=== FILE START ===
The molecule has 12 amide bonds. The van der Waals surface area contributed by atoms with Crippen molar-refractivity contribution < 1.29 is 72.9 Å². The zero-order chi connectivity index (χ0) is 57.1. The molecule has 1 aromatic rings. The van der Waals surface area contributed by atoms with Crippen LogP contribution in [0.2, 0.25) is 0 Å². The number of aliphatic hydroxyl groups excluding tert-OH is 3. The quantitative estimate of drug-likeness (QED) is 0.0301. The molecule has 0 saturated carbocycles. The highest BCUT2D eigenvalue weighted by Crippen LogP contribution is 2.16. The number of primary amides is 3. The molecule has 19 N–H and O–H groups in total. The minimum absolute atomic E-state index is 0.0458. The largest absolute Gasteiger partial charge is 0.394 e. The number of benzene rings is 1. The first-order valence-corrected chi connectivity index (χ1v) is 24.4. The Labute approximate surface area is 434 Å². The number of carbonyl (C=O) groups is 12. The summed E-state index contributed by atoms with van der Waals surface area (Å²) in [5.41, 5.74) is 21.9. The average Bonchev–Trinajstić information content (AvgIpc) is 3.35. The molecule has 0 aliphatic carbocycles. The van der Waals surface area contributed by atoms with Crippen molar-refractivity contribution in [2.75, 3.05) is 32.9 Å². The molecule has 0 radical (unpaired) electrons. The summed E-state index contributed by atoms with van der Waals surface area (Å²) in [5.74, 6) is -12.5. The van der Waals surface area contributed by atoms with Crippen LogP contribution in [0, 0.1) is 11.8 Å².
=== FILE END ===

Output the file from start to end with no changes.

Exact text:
The molecule has 12 amide bonds. The van der Waals surface area contributed by atoms with Crippen molar-refractivity contribution < 1.29 is 72.9 Å². The zero-order chi connectivity index (χ0) is 57.1. The molecule has 1 aromatic rings. The van der Waals surface area contributed by atoms with Crippen LogP contribution in [0.2, 0.25) is 0 Å². The number of aliphatic hydroxyl groups excluding tert-OH is 3. The quantitative estimate of drug-likeness (QED) is 0.0301. The molecule has 0 saturated carbocycles. The highest BCUT2D eigenvalue weighted by Crippen LogP contribution is 2.16. The number of primary amides is 3. The molecule has 19 N–H and O–H groups in total. The minimum absolute atomic E-state index is 0.0458. The largest absolute Gasteiger partial charge is 0.394 e. The number of benzene rings is 1. The first-order valence-corrected chi connectivity index (χ1v) is 24.4. The Labute approximate surface area is 434 Å². The number of carbonyl (C=O) groups is 12. The summed E-state index contributed by atoms with van der Waals surface area (Å²) in [5.41, 5.74) is 21.9. The average Bonchev–Trinajstić information content (AvgIpc) is 3.35. The molecule has 0 aliphatic carbocycles. The van der Waals surface area contributed by atoms with Crippen molar-refractivity contribution in [2.75, 3.05) is 32.9 Å². The molecule has 0 radical (unpaired) electrons. The summed E-state index contributed by atoms with van der Waals surface area (Å²) in [5.74, 6) is -12.5. The van der Waals surface area contributed by atoms with Crippen LogP contribution in [0, 0.1) is 11.8 Å².